The best part about leveraging production data for operational improvement is that engineers need to know very little about the actual database and its structure, says Shah. They just need to “care about the data itself and what it can tell them.”

IT’s role
To turn your databases into tools for process improvement, the first step is to work more closely with your IT department. This approach may be anathema to many plant floor operators and engineers but, chances are, the IT department is more knowledgeable about databases and what they can do.

The IT department can help increase your understanding of databases by designing the database and writing the SQL queries in a way that engineers need them to get the data they want. They can also help ensure your data gets backed up on a regular basis.

“It is amazing what you can find once you start adding more data to a database,” says Cox. “First, you start to realize that many things you do manually should be done electronically. Once you understand the data going into the database, you often start seeing trends more easily.”

IT can also help integrate new database methods into the existing database structure, or help develop new methods to move, migrate, replicate and utilize more appropriate technology based on the needs of the project, adds Robert Leonard, IT manager for Opto 22.

While IT’s help is essential in connecting engineers more closely with their databases, clear lines of responsibility should be drawn. For example, the engineering department should “own” the plant floor application and its associated data while IT “owns” the assets and their administration, advises Shah. “Engineering needs to embrace this role of IT instead of trying to build and support all their systems themselves,” he says. “Likewise, IT needs to help facilitate their role and function, and make themselves easier to interact with as a group.”

Database projects
If you want to begin learning more about your manufacturing databases, the best way to do that is to start interacting with them more directly. Following are a couple projects that you can do easily to start down the path of greater database understanding:

Use ad hoc queries to identify the 10 most common alarms in your system over a given period of time, advises TriCore’s McCarthy. “Investigate the individual frequency of each alarm and then compare this behavior over short-, medium- and long-term time frames. From this analysis, a good idea of common issues that the plant faces can be determined and potential corrective actions put in place to improve performance and reduce downtime of the system,” he says.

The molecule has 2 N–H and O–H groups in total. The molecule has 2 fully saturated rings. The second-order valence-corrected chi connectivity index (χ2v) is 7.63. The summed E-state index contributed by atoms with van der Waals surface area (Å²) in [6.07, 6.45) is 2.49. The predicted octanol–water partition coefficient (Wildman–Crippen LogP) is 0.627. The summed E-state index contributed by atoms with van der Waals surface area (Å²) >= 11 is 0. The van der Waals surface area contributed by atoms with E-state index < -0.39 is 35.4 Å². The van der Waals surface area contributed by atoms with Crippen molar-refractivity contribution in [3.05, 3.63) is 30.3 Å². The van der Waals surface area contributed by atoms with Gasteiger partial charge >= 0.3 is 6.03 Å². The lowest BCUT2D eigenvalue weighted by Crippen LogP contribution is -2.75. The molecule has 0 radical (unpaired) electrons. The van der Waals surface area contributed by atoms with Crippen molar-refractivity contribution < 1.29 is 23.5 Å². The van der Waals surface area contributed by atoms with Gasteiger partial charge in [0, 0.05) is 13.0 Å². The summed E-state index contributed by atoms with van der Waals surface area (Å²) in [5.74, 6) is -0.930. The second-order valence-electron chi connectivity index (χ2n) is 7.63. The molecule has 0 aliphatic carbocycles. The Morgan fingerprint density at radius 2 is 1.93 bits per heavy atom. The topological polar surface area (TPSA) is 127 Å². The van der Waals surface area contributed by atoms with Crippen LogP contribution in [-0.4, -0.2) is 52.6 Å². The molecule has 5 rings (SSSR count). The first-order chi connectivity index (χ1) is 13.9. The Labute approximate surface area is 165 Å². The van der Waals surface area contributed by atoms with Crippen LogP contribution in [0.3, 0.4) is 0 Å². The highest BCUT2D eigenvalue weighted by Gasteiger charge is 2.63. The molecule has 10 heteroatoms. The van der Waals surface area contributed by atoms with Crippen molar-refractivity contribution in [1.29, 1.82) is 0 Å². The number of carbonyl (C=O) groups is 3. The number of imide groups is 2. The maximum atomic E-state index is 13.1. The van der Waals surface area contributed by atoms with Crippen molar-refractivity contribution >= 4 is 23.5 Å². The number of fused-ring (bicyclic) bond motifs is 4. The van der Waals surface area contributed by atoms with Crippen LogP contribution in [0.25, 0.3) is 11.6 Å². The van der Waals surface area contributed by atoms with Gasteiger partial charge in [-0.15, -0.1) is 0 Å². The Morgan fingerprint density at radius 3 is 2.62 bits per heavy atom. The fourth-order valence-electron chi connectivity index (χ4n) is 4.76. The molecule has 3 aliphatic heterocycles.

>> How to Analyze Data from Multiple Databases: Click here to read how manufacturers with multiple databases in place throughout their operations perform data analysis.

Overall Equipment Effectiveness (OEE) can be easily assessed with database information you likely already have. At it’s most basic level, OEE is an equation: Availability x Quality x Performance. So you just have to examine “how much you wanted to make versus how much you made (Performance), then determine how much good product was made (Quality), and finally see how available your equipment actually was versus what you thought (Availability),” says Shah. With the help of IT, “engineers can use these database tool sets to slice and dice data to focus on specific improvements and reduction of cost.”

About the Author

David Greenfield, editor in chief | Editor in Chief

David Greenfield joined Automation World in June 2011. Bringing a wealth of industry knowledge and media experience to his position, David’s contributions can be found in AW’s print and online editions and custom projects. Earlier in his career, David was Editorial Director of Design News at UBM Electronics, and prior to joining UBM, he was Editorial Director of Control Engineering at Reed Business Information, where he also worked on Manufacturing Business Technology as Publisher.